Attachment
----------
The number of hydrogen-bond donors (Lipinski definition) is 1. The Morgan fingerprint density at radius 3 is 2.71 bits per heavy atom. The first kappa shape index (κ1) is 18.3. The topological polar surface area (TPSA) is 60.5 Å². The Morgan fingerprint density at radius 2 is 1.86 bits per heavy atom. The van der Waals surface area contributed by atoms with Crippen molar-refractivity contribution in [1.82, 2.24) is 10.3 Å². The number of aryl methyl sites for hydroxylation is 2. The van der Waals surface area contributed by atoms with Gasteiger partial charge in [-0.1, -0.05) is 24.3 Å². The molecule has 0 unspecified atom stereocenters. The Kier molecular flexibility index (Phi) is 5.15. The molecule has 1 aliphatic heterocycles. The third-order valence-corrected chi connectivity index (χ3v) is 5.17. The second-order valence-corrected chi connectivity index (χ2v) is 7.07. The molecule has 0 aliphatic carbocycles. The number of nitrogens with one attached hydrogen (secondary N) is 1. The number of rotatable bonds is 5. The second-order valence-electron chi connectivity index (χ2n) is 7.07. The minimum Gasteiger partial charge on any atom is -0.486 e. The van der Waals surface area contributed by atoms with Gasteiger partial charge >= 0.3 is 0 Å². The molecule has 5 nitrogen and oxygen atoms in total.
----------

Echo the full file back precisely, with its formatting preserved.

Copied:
The number of hydrogen-bond donors (Lipinski definition) is 1. The Morgan fingerprint density at radius 3 is 2.71 bits per heavy atom. The first kappa shape index (κ1) is 18.3. The topological polar surface area (TPSA) is 60.5 Å². The Morgan fingerprint density at radius 2 is 1.86 bits per heavy atom. The van der Waals surface area contributed by atoms with Crippen molar-refractivity contribution in [1.82, 2.24) is 10.3 Å². The number of aryl methyl sites for hydroxylation is 2. The van der Waals surface area contributed by atoms with Gasteiger partial charge in [-0.1, -0.05) is 24.3 Å². The molecule has 0 unspecified atom stereocenters. The Kier molecular flexibility index (Phi) is 5.15. The molecule has 1 aliphatic heterocycles. The third-order valence-corrected chi connectivity index (χ3v) is 5.17. The second-order valence-corrected chi connectivity index (χ2v) is 7.07. The molecule has 0 aliphatic carbocycles. The number of nitrogens with one attached hydrogen (secondary N) is 1. The number of rotatable bonds is 5. The second-order valence-electron chi connectivity index (χ2n) is 7.07. The minimum Gasteiger partial charge on any atom is -0.486 e. The van der Waals surface area contributed by atoms with Gasteiger partial charge >= 0.3 is 0 Å². The molecule has 5 nitrogen and oxygen atoms in total.